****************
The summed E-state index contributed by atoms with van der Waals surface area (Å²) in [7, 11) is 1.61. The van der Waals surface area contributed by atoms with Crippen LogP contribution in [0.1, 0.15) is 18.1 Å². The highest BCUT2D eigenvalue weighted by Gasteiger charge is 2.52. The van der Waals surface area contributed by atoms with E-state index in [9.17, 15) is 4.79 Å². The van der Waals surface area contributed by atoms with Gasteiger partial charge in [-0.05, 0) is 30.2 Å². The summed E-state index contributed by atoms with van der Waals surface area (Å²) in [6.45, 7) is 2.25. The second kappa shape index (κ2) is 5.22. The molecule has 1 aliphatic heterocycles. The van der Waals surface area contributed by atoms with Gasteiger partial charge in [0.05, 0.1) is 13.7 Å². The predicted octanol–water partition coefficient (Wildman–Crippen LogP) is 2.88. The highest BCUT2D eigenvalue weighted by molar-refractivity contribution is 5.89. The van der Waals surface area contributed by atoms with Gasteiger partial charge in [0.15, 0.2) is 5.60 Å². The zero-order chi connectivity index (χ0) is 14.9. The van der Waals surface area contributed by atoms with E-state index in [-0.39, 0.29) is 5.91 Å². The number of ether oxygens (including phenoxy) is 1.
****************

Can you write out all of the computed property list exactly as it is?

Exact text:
The summed E-state index contributed by atoms with van der Waals surface area (Å²) in [7, 11) is 1.61. The van der Waals surface area contributed by atoms with Crippen LogP contribution in [0.1, 0.15) is 18.1 Å². The highest BCUT2D eigenvalue weighted by Gasteiger charge is 2.52. The van der Waals surface area contributed by atoms with E-state index in [9.17, 15) is 4.79 Å². The van der Waals surface area contributed by atoms with Gasteiger partial charge in [-0.05, 0) is 30.2 Å². The summed E-state index contributed by atoms with van der Waals surface area (Å²) in [6.45, 7) is 2.25. The second kappa shape index (κ2) is 5.22. The molecule has 1 aliphatic heterocycles. The van der Waals surface area contributed by atoms with Gasteiger partial charge in [0.05, 0.1) is 13.7 Å². The predicted octanol–water partition coefficient (Wildman–Crippen LogP) is 2.88. The highest BCUT2D eigenvalue weighted by molar-refractivity contribution is 5.89. The van der Waals surface area contributed by atoms with Gasteiger partial charge in [0.15, 0.2) is 5.60 Å². The zero-order chi connectivity index (χ0) is 14.9. The van der Waals surface area contributed by atoms with E-state index in [-0.39, 0.29) is 5.91 Å². The number of ether oxygens (including phenoxy) is 1.